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Portrait of Lala Lajpat Rai

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October 31, 1928
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Mirza Firuz Shah
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People
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Jahangir II 1920-1948

Portrait of Lala Lajpat Rai

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Lala Lajpat Rai (28 January 1865 — 17 November 1928) was an Indian independence activist. He played a pivotal role in the Indian Independence movement. He was popularly known as Punjab Kesari. He was one of the three members of the Lal Bal Pal triumvirate. He was also associated with activities of Punjab National Bank and Lakshmi Insurance Company in their early stages in 1894. He died a few weeks after sustaining severe injuries during a baton charge by police when he led a peaceful protest march against the all-British Simon Commission, a commission constituted by the United Kingdom for Indian constitutional reform. 


Early life 


Rai was born on 28 January 1865 in Agarwal family as a son of Urdu and Persian government school teacher Munshi Radha Krishna Agarwal and his wife Gulab Devi at Dhudike in Ludhiana district of Punjab Province. He spent much of his youth in Jagraon. His house still stands tall in Jagraon and houses a library and museum.He also built first educational institute R.K. high school in Jagraon. 


Education 


In the late 1870s, his father was transferred to Rewari, where he had his initial education in Government Higher Secondary School, Rewari, Punjab province, where his father was posted as an Urdu teacher. In 1880, Lajpat Rai joined Government College at Lahore to study law, where he came in contact with patriots and future freedom fighters, such as Lala Hans Raj and Pandit Guru Dutt. While studying at Lahore he was influenced by the Hindu reformist movement of Swami Dayanand Saraswati, became a member of existing Arya Samaj Lahore (founded 1877) and founder-editor of Lahore-based Arya Gazette.


Career:

Law


In 1884, his father was transferred to Rohtak and Rai came along after the completion of his studies at Lahore. In 1886, he moved to Hisar where his father was transferred, and started to practise law and became a founding member of the Bar council of Hisar along with Babu Churamani. In the same year he also founded the Hisar district branch of the Indian National Congress and reformist Arya Samaj with Babu Churamani (lawyer), three Tayal brothers (Chandu Lal Tayal, Hari Lal Tayal and Balmokand Tayal), Dr. Ramji Lal Hooda, Dr. Dhani Ram, Arya Samaj Pandit Murari Lal, Seth Chhaju Ram Jat (founder of Jat School, Hisar) and Dev Raj Sandhir. In 1888 and again in 1889, he had the honor of being one of the four delegates from Hisar to attend the annual session of the Congress at Allahabad, along with Babu Churamani, Lala Chhabil Das and Seth Gauri Shankar. In 1892, he moved to Lahore to practise before the Lahore High Court. To shape the political policy of India to gain independence, he also practised journalism and was a regular contributor to several newspapers including The Tribune. In 1886, he helped Mahatma Hansraj establish the nationalistic Dayananda Anglo-Vedic School, Lahore In 1914, he quit law practise to dedicate himself to the Indian independence movement and travelled to Britain, and then to the United States in 1917. In October 1917, he founded the Indian Home Rule League of America in New York. He stayed in the United States from 1917 to 1920. His early freedom struggle was impacted by Arya Samaj and communal representation.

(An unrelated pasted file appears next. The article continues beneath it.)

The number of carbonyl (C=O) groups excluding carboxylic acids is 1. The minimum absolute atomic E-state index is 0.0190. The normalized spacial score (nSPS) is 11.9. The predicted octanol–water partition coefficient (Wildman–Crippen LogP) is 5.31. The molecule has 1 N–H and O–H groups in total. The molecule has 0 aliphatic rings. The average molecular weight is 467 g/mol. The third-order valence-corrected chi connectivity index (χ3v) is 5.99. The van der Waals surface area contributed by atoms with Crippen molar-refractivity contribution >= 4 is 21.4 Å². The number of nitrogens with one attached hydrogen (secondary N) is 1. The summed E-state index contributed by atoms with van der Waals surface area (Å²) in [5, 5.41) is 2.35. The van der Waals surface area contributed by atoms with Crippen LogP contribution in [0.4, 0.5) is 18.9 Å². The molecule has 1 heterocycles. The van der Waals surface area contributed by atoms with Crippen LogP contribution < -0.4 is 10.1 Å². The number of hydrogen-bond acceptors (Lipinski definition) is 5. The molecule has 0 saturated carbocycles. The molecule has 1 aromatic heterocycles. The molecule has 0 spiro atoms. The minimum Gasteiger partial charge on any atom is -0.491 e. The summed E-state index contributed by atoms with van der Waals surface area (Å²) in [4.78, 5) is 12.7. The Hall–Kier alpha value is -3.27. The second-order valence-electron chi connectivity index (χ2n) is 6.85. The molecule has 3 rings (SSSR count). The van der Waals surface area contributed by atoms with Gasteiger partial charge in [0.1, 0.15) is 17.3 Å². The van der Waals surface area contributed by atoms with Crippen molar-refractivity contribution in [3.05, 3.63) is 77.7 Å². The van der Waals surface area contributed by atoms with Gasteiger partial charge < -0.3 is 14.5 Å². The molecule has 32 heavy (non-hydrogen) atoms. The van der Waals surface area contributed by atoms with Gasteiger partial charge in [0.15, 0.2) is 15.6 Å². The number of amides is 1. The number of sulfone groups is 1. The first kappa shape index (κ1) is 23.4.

Protests against the Simon Commission 


In 1928, the United Kingdom set up the Simon Commission, headed by Sir John Simon to report on the political situation in India. The Commission was boycotted by Indian political parties because it did not include any Indian members, and it was met with country-wide protests. When the Commission visited Lahore on 30 October 1928, Lajpat Rai led a non-violent march in protest against it and gave a slogan "Simon Go Back". The protesters chanted the slogan and carried black flags. The police superintendent in Lahore, James A. Scott, ordered the police to lathi charge the protesters and personally assaulted Rai. Despite being severely injured, Rai subsequently addressed the crowd and said "I declare that the blows struck at me today will be the last nails in the coffin of British rule in India". 


Death 


Rai did not fully recover from his injuries and died on 17 November 1928. Doctors thought that Scott's blows had hastened his death. However, when the matter was raised in the British Parliament, the British government denied any role in Rai's death. Bhagat Singh, an HSRA revolutionary who was a witness to the event, swore to avenge the death of Rai, who was a significant leader of the Indian independence movement. He joined other revolutionaries, Shivaram Rajguru, Sukhdev Thapar and Chandrashekhar Azad, in a plot to kill Scott to send a message to the British government. However, in a case of mistaken identity, Bhagat Singh was signalled to shoot on the appearance of John P. Saunders, an assistant superintendent of the Lahore police. He was shot by Rajguru and Bhagat Singh while leaving the District Police Headquarters in Lahore on 17 December 1928. Chanan Singh, a Head Constable who was chasing them, was fatally injured by Azad's covering fire. This case did not stop Bhagat Singh and his fellow-members of the Hindustan Socialist Republican Association from claiming that retribution had been exacted. 


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Ismail Mazari

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Very good information.

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